That's right, the first 3/4 of the book read very blandly. The teases of mysteries were nothing but that. It very nearly drove me bonkers. And when the big reveal finally happened in the last 1/4 of the book it was definitely a shocker, I'll admit from all my guessing, I did not land on this one! Sadly, even that shock factor didn't help too much with my rating. By this point I was already skimming things trying to get past our everyday life moments to get back to the story at large. I'd say there was some shocking reveals in this one, but by that point my interest was kind of lost already, I was merely trying to finish the book itself.
There was a bit of romance in this one too. It was the sweet budding kind between two somewhat awkward teenagers. Both don't really know what they're doing kind of thing, but the two have a kinship with one another and it ties back to a past meeting.
All in all, Mortal Remains was an okay read. It's not one I would pick up again or readily recommend unfortunately. Though I will say again to my contemporary readers, if you find yourself wanting to get into the paranormal genre a little at a time, this one is sure to fit the bill! There's intriguing mysteries afoot with secrets galore and of course the bizarre paranormal happenings towards the end, all coupled with what I assume are contemporary fan favorites of dating and parties and all the teenage normalcy.
Thank you to Edelweiss+ and Sterling Children’s Books for sending me this eARC in exchange for an honest review!
Whoa, am I actually the first person on Goodreads to review this book? This is seriously surreal...I'm tempted to just yell "FIRST!" like those people in the comments sections of youtube videos...
Again, here we have an eARC that would have been the perfect read for October…
Mortal Remains was darkly funny at best and a bit sloppy at worst, but overall, it was a decent paranormal read.
Let’s start off with the good. The strongest aspect of Mortal Remains, for me at least, was the characters. Lily was a charmingly quirky protagonist, and the perfect character to drive the story. She had a very distinct voice and personality, and I loved all of her little mannerisms and attitudes towards working at the funeral home. Bits of her backstory (namely, the bullying she suffered in her early years of high school and the names she got called) weren’t terribly authentic, but I was able to brush that part aside. (I mean, what kind of high school bully calls somebody “Ghoul girl?”) However, I will say that Lily escaped the dreaded “Not Like Other Girls” trope; she was definitely a bit degrading of Mallory and the more “basic” crowd, but she reconciled it near the end of the book, which I appreciated. So we definitely dodged a bullet in that respect.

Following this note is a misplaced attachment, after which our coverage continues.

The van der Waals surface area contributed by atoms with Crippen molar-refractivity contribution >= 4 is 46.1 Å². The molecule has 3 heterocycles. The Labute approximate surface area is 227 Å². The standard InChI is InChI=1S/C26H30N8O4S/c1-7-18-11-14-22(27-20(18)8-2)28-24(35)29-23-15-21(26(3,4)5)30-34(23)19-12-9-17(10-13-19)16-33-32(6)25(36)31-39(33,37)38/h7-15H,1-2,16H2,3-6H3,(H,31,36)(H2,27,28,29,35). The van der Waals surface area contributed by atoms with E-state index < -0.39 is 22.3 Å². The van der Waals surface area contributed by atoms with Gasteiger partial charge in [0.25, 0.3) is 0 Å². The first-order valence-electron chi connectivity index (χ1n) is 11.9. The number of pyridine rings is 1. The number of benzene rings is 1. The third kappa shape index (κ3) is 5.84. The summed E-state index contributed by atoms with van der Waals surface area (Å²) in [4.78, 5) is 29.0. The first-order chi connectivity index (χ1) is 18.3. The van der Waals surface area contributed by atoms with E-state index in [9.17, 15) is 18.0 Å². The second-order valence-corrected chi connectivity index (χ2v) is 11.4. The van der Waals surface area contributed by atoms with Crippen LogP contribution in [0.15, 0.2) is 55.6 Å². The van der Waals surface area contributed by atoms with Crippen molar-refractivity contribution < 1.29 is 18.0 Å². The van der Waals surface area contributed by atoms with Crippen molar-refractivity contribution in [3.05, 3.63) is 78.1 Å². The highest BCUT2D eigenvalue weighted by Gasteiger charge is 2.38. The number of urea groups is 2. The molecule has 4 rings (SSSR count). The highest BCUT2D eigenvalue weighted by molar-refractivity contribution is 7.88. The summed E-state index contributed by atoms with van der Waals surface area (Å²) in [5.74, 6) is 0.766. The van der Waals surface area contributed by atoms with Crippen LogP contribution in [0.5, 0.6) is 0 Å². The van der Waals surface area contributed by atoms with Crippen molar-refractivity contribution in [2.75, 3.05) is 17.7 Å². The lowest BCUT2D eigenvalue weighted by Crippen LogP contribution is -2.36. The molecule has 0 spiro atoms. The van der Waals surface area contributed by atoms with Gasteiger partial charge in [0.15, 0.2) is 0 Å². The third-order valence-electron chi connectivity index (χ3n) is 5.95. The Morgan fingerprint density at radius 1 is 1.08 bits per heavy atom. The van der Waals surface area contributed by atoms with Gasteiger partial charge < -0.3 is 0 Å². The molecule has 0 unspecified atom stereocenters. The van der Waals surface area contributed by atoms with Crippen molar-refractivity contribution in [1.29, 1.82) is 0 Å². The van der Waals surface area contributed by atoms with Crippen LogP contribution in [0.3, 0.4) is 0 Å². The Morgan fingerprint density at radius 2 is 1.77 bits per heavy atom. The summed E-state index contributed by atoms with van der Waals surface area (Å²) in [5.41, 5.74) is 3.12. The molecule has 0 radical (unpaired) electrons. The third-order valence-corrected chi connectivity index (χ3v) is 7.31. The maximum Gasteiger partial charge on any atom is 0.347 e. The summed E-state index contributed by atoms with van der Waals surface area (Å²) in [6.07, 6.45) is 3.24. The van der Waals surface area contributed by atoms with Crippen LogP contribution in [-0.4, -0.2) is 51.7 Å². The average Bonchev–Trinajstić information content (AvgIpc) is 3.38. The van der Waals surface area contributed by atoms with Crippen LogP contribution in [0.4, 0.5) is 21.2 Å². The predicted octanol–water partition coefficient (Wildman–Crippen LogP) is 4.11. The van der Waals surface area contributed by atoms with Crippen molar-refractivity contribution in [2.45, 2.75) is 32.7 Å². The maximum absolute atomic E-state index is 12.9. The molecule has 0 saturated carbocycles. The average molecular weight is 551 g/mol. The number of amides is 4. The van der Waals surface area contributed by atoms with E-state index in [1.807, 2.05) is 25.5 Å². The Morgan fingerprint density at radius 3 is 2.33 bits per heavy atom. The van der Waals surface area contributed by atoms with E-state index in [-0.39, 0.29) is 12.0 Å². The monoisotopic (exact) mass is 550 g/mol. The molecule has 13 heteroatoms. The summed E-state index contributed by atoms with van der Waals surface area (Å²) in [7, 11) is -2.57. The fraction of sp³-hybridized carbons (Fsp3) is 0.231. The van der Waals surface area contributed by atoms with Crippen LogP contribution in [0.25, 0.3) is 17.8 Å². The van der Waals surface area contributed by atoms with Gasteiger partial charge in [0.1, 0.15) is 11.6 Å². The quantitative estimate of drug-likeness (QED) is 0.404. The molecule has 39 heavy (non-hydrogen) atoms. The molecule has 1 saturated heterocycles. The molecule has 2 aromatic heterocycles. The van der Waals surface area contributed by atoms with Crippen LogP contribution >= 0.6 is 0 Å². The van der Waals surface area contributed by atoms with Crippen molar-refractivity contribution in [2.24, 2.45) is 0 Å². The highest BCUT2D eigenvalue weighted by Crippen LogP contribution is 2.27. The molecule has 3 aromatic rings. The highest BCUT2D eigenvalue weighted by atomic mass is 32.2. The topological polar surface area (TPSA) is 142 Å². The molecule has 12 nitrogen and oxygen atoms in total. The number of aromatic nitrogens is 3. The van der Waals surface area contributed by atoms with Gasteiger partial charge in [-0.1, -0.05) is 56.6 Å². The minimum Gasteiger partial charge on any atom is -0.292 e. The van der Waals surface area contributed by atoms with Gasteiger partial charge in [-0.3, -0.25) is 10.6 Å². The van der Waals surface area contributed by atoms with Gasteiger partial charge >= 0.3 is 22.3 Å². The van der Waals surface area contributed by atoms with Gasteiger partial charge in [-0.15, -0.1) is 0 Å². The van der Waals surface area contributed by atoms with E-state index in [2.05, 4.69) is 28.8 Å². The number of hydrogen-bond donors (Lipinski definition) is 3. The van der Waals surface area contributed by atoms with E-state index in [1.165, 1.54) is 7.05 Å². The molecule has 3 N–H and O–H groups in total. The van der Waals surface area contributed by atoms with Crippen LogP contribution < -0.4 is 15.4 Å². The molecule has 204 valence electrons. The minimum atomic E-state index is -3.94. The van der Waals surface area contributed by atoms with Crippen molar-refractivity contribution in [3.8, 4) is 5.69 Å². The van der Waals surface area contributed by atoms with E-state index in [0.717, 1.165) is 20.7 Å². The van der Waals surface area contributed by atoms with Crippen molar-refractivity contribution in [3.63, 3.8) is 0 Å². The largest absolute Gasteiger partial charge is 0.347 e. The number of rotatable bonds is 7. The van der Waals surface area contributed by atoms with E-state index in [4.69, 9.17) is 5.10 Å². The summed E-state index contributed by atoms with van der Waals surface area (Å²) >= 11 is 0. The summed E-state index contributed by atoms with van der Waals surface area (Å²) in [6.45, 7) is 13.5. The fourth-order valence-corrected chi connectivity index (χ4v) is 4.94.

The synopsis on Edelweiss+ compared Mortal Remains to Edward Scissorhands (one of my favorite movies), and the comparison definitely showed through in Adam. Maybe a little…too much. Adam was charming to a point, but other than his backstory, I found him a tad bit bland. I liked his little outbursts in Latin, though. For me, at least, the twist about his origins and his backstory were a tad bit too similar to Edward Scissorhands, but it was different enough that it wasn’t plagiarism. The romantic subplot between him and Lily felt veeeeeeeeeeery forced, though. That really wasn’t necessary. Not that I don’t mind a romantic subplot every once in a while, but this one didn’t work for me. (Plus, there’s no way you can ever come close to Edward and Kim.)
The writing and plot were decent; it definitely feels like a YA debut, but that’s not necessarily a bad thing–it’s a good first try. There were sizable chunks between the 40-60% mark (I read this one on my Kindle) that felt like filler, and really didn’t contribute much to the story. The plot moved quickly, which was both a blessing and a curse; it lended itself to a story that kept me fairly hooked, but Fraser had the tendency to gloss over and understate some of the more climactic moments. There were definitely portions that could have been cut out (368 pages, so not too bad), but for the most part, it was somewhat compelling.
Even though Lily is supposed to be 18, Mortal Remains still reads like a novel on the younger teen spectrum of YA. And that’s not a bad thing at all–other than some dark elements, some mild swearing, and some violence, I really think this would be a great book for an 11-12 year old to get introduced to YA. The plot’s not too complicated, but it’s a bit more mature than your average children’s or MG book. So this would be suitable for a fairly wide age range, which I can’t necessarily say for a lot of YA books that I’ve read.